James Prince owns private islands, 1,000-acre ranches and the best cars money can buy; these are the fruits of his labour and perhaps even, compensation for his most humble of beginnings. The CEO of Rap-A-Lot Records and manager to Floyd Mayweather and Andre Ward gives us the blueprint to his success. From the streets to the boardroom.
“Light would not exist without darkness. “
Born and raised in the Fifth Ward, one of the most impoverished ghettos in Houston Texas, to a single mother, James lost his sister in a tragic accident at the age of 11 which set off a chain of events in James’ life. The night before the accident, James made a promise to break the poverty cycle for his family, a promise he kept.
Entrepreneurs are by definition resourceful, however growing up amongst crime and drugs in the ghetto means being an opportunist on the wrong side of the law. It means being a hustler – and James excelled at that. Taking advantage of the crack epidemic and associated enterprises, by the age of 24, James became a multi-millionaire, yet at the same time, he was a praying man. James asked God for a sign, and then one night after many signs were sent, James finally decided to listen. James gave up all of his criminal activities to pursue legal ventures. This became the launchpad for his success in the corporate world, creating the worlds largest independent Hip Hop music label and later a boxing management company with A-List fighters.
Without J. Prince you may have never heard of megastars in hip-hop like Drake, or boxing superstars like Floyd ‘Money’ Mayweather or Andre Ward.
In this interview we delve into the man behind the stories; James codifies his success – he gives us his blueprint to winning and overcoming adversity, no matter the industry or the game.
Pay attention, not just to what he says, but what he doesn’t say.
What I learned
- A good leader is first a good follower: You can’t know how to be a good leader unless you’ve experienced or seen good leadership yourself.
- Set goals. Commit relentlessly and play to your strengths: James wrote down a list of goals he wanted to achieve in life, the biggest one was to break the ‘poverty cycle’ for his family, he put a plan together for each and then he achieved every one of them. Behind every goal James put 100% commitment, he burnt the boats and made sure of success and he was never afraid to make tough decisions (from deciding at 11 to move away from his mother to be with his grandmother in order to break his own depression, to firing his own brother from the music label because he wasn’t respecting the business). Then, when it came time to executing, James would always look to play to his own strengths, not somebody else’s. When you know what you want, write it down, set a plan to your strengths, cut off anything that might detract your focus, and follow through.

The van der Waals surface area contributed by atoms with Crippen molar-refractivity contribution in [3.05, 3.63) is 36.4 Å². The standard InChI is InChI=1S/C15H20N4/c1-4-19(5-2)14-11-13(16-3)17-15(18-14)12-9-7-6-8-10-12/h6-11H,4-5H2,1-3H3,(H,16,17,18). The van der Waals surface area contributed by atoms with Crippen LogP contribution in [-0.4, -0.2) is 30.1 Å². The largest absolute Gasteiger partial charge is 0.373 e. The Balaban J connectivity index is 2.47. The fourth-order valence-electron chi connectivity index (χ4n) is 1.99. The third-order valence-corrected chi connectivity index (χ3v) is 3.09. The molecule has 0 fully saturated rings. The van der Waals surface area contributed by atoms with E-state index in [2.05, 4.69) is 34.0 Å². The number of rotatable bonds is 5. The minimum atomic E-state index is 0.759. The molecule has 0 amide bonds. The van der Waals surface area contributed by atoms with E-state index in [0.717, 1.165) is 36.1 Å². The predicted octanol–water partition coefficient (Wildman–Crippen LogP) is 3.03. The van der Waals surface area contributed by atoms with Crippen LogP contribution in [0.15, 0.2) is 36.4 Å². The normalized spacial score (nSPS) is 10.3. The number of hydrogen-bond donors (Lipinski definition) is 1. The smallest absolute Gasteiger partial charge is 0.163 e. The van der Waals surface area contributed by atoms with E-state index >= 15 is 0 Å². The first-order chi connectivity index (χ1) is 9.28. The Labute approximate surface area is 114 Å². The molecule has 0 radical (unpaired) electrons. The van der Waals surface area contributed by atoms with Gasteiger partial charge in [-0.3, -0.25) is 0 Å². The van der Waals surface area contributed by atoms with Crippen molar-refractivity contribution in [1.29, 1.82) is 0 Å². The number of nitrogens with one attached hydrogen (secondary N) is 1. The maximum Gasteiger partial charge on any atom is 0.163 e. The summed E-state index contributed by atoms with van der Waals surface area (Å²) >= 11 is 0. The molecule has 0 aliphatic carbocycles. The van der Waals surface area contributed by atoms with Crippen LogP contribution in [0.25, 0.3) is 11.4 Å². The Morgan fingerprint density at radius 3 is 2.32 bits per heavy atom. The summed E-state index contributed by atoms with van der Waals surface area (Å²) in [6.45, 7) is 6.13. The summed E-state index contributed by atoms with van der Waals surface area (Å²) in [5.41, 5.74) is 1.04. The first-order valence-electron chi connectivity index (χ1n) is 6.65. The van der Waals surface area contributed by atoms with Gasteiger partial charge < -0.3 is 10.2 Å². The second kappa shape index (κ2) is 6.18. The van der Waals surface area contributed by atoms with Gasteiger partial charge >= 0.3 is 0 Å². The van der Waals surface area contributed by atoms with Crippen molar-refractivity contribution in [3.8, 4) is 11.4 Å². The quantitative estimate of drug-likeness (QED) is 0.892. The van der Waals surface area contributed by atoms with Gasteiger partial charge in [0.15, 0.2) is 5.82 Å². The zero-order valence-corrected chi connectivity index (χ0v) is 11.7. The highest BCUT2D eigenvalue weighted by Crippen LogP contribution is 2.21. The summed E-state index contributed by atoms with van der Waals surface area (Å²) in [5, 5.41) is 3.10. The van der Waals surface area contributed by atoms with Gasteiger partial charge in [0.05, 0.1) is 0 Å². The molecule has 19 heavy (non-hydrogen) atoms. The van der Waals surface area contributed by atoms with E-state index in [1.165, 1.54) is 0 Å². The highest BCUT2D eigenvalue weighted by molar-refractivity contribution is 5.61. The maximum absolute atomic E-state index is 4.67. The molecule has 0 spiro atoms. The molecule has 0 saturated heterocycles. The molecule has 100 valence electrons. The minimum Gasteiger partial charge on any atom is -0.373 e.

- The ingredients are the same, no matter the game: James made millions in the streets, in music and in boxing. It’s one thing to succeed; it’s another to repeat success several times in different businesses. James says that the fundamentals are always the same, it’s the rules of the game that’s different. It always takes the ingredients of resilience, hard work, planning, and controlling the choice of the playing field you wish to engage your competition on. Once you understand that, you adapt it to the rules.
- Keep control of what you can control: This is a lesson from James’ $100m mistake. James discovered Vanilla Ice and asked his business partner to handle the details instead of following it through himself. James’s business partner didn’t think Vanilla Ice would work so decided not to sign him without telling James. Then the hit ‘Ice Ice Baby’ happened. Not long after that James decided to have more of a hands-on role in the management of the company rather than just the artist and brand development. That control would also eventually lead to renegotiations of contracts and record profits.
- Book: James Prince, The Art & Science of Respect
- Prince on Instagram
- Napolean Hill, Think and Grow Rich
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